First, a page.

Saturday, August 09, 2008
I think a number of you seemed to work out that a job-imposed hiatus from blogging, followed by a sudden return, probably pointed to impending unemployment - and you were right on the money. In July I was "right-sized", along with much of the rest of my team. Many of you have sent me some very kind messages welcoming me back to the blogosmos, and while I share your sense of enthusiasm, it is far from a straightforward thing for me emotionally, as I feel intensely frustrated and disappointed at the ultimate outcome of my "reinvention" - not to mention the fact that I now find myself unemployed for the first time ever.
No matter, I will resolve this in time. For now, perhaps I should try to paint a picture, for those who are interested (I must assume that most of you who seek this site out are to some extent interested in the person behind it), of what has transpired (to the extent that I am actually free to speak) in the past 16 months since we last met. I have spoken with or corresponded with a number of you during that period, and I have frequently encountered confusion as to the precise nature of my role, such that I eventually determined that the best way to answer questions was in the form of - duh - Q&A. So, I hope this helps to give some useful background. Apologies to those with a more sophisticated knowledge of the financial markets - I have assumed a very low level of knowledge in this regard.
Q: Why did you stop blogging?
A: I was hired in April 2007 by the Principal Credit Group of Merrill Lynch (a.k.a. Merrill Lynch PCG - typically a low-profile group, though some limited internet footprint exists), and while my bosses and colleagues there seemed to be hip to the value of blogging and the ensuing potential network effects in the investment process, Merrill Lynch has some very clear policies which prohibit this. This is entirely understandable, given the potential abuses which could arise across the firm, but I guess this also illustrates the extent to which a firm-wide dragnet internet policy is also potentially counterproductive in terms of its effects on individual business units. In any event, the blog had to die.
Q: What was the Principal Credit Group of Merrill Lynch?
A: This was a unit set up in 2002, to look for investment opportunities in the distressed end of the market, i.e., good companies with troubled finances, or bad companies with valuable assets which were undervalued due to the lack of market confidence in the management or market dynamics. For those of you too young to remember, 2002 pretty much marked the nadir of the post-dot.bomb era, and Merrill Lynch made a financial commitment to allow this group to invest the firm's own capital to focus on this space to maximize returns in its favor. In other words, it was an internally-funded hedge fund, or in Wall Street parlance, a "balance sheet group," "principal investing group," or "prop desk". At our peak we had just over 40 people onboard and just over $3bn in assets under management, and our portfolio covered all parts of the capital structure. Our Chief Investment Officer was a great guy named Boris Ehsani, and I reported to the fabulous Mark Devonshire, who was an absolute joy to work with. While the group started out as a primarily credit (i.e., corporate debt)-focused unit, as pricing in the credit markets became more questionable, and the credit market became more crowded with newcomers who further exacerbated these distortions, the group gravitated more towards public and private equity situations, which is where I came into the mix.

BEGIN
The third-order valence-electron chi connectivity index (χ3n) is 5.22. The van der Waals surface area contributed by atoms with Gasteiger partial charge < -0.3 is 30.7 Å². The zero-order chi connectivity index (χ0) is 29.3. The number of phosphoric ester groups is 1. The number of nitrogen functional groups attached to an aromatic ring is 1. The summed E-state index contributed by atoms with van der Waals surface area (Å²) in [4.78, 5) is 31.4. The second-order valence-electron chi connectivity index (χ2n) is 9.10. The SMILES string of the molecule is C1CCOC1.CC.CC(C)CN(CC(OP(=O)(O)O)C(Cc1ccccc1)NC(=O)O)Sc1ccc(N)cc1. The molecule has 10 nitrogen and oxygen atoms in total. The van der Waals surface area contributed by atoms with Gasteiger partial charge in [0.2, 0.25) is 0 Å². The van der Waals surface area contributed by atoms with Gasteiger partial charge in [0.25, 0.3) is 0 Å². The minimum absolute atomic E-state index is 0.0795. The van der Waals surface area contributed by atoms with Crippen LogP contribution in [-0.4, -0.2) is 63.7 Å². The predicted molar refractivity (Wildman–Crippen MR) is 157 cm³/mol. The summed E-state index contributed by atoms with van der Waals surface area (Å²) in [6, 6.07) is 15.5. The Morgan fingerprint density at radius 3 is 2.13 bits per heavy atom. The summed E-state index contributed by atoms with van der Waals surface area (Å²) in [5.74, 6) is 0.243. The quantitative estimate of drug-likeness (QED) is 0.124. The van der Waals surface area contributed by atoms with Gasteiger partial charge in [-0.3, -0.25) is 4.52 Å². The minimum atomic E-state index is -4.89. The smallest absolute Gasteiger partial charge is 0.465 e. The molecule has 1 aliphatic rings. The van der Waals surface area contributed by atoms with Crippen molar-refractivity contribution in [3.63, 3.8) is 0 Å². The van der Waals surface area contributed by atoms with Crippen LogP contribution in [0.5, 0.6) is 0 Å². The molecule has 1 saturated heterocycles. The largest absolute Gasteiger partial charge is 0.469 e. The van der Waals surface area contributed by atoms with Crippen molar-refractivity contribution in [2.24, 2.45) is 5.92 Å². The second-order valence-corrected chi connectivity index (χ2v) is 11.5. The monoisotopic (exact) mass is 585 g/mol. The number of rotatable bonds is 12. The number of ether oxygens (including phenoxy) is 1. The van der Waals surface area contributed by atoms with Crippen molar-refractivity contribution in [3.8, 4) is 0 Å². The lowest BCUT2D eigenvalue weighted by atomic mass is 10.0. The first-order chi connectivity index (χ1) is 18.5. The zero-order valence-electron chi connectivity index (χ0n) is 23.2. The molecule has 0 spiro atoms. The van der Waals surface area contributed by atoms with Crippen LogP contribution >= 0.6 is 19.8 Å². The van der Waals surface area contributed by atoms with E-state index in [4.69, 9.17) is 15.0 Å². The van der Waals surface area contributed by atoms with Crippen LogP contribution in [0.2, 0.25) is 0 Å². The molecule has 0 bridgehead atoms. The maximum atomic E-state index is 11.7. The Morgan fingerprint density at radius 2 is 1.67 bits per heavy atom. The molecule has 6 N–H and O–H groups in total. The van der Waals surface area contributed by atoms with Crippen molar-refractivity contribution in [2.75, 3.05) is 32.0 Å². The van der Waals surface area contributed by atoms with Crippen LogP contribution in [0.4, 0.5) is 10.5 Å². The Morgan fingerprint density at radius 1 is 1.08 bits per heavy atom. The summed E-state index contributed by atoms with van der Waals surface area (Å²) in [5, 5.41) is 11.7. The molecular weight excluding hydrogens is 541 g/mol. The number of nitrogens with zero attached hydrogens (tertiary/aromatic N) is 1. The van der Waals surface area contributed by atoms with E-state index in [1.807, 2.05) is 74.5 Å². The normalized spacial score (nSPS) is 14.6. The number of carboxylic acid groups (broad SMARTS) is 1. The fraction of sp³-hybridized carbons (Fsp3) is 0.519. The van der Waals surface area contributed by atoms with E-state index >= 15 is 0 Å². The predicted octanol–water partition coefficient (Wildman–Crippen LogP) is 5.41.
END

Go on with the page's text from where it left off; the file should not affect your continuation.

Q: So, how did you end up as part of this team?
A: In the summer of 2004, I got an email from a great man named Tim McDonald, from Merrill Lynch PCG, who expressed an admiration for my humble bloglet and expressed an interest in maintaining a dialogue. Tim had previously written his own extremely impressive blog, and seemed to understand what I was trying to do as a sell-side analyst. We continued to speak regularly, and when I ended up in NYC as a presenter at a Columbia University event in autumn 2004, I had a chance to meet him and Boris in person. Beyond the ongoing dialogue and friendship which developed between Tim and me, there were a number of informal meetings which took place over the next two years, all of which culminated in a formal interview process in late 2006, and finally a job offer at the beginning of 2007.
Q: Why you?
A: You'd have to ask the individuals involved, to be honest. However, if I had to make a guess, it would be that I had/have a network of contacts which could/can deliver interesting and funky proprietary investment opportunities, independent of a major investment bank advisor or private equity sponsor. As things were starting to unravel a couple of months ago, I went back and looked at the transaction pipeline, determining that my own personal network alone delivered over $300m in investment opportunities during my time in the group, roughly 1/3 of which I would describe as "high conviction".
Q: So, how was it?